As a planet we are currently facing a number of environmental problems. Air pollution, resource depletion and environmental degradation are real issues that we can see the effects of every day from the smog in the air to the trash on the ground. And although we will not see all the harm we’ve already caused for years, if we begin to take the right steps now, it may be possible to reverse the damage. However, there is one problem that stands out from the rest due to the fact that, as of yet, we don’t have a solution for it: the accumulation of microplastics in the ocean.

Microplastics are fragments of plastic that measure less than 5 mm (as defined by NOAA). They can occur as a result of the breaking down of larger plastic over time, but are also sometimes added to certain products as microbeads, which are easily able to pass through water filtration systems and into the ocean. Microbeads have been in use since as early as the 1960s and have been increasingly replaced natural ingredients in items like toothpaste and hand soaps, leading to more and more microplastics in the ocean.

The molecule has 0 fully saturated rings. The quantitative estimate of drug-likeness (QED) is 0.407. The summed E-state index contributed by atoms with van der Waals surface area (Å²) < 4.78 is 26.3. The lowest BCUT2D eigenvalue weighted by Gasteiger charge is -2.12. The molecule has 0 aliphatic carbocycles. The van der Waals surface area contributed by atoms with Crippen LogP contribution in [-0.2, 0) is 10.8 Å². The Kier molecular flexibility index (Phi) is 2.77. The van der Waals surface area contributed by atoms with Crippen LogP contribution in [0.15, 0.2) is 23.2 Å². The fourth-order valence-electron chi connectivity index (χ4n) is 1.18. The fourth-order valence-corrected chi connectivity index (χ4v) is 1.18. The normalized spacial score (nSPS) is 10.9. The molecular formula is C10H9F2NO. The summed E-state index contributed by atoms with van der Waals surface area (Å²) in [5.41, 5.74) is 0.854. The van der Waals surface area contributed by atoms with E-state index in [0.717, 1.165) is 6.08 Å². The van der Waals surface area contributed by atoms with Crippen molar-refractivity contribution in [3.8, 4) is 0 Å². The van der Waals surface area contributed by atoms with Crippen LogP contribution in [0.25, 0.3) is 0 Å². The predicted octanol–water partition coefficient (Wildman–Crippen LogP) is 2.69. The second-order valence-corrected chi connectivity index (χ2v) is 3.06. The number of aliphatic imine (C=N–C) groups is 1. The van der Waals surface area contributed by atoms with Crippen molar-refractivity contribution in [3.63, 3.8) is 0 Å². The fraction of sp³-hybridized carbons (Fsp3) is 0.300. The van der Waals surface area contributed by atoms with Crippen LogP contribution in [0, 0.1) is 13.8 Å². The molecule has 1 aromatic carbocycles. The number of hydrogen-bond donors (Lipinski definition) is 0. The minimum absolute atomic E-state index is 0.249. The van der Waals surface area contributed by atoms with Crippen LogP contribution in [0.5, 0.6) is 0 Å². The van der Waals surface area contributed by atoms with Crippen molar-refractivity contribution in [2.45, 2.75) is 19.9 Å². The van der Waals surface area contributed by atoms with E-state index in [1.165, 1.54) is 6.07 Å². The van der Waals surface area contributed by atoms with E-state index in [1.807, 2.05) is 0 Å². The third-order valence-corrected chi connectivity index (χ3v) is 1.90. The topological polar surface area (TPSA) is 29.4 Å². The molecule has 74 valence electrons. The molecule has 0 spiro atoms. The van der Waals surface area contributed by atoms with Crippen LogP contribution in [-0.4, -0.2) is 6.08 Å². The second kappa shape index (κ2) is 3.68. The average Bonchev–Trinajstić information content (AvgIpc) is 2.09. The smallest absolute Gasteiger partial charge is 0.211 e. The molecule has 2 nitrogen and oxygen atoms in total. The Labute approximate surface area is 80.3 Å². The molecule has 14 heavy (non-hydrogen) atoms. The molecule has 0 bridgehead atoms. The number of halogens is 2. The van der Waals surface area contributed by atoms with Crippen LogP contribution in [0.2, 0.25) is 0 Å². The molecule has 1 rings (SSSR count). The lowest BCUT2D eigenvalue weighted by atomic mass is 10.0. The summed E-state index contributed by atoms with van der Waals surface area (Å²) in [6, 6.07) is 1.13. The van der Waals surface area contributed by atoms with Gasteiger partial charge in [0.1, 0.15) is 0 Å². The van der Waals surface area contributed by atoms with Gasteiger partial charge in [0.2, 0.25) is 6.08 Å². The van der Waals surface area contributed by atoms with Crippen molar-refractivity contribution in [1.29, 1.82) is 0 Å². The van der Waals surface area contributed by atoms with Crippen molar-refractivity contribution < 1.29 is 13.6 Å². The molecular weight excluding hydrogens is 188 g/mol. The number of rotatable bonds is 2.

As these plastics float in the water, they amass persistent organic pollutants or POPs. POPs are human-made chemicals that don’t easily decompose in the environment. Instead, they end up getting eaten by marine life, where they collect in the organism’s fatty tissues. Because of their unnatural chemical composition, POPs can cause potentially serious health effects in both wildlife and humans, such as cancer, malformation, decrease in the immune response, and impaired reproductive ability.

Plastic is entering our oceans at a growing rate, and more than half is single-use. In some places, researchers have found the amount of microplasitcs to be six times higher than that of the comparably sized micro organism, zooplankton. Unfortunately, there is no clear-cut solution to removing it from our oceans. The tiny size of these plastics makes them impossible to remove from the ocean without also removing the wide array of micro organisms that are crucial to the function of the ocean’s ecosystem. We need to effectively eliminate our use of plastic products and come up with a way to remove what remains, because we rely on our ocean, and we need it to be clean.

C. McLaughlin

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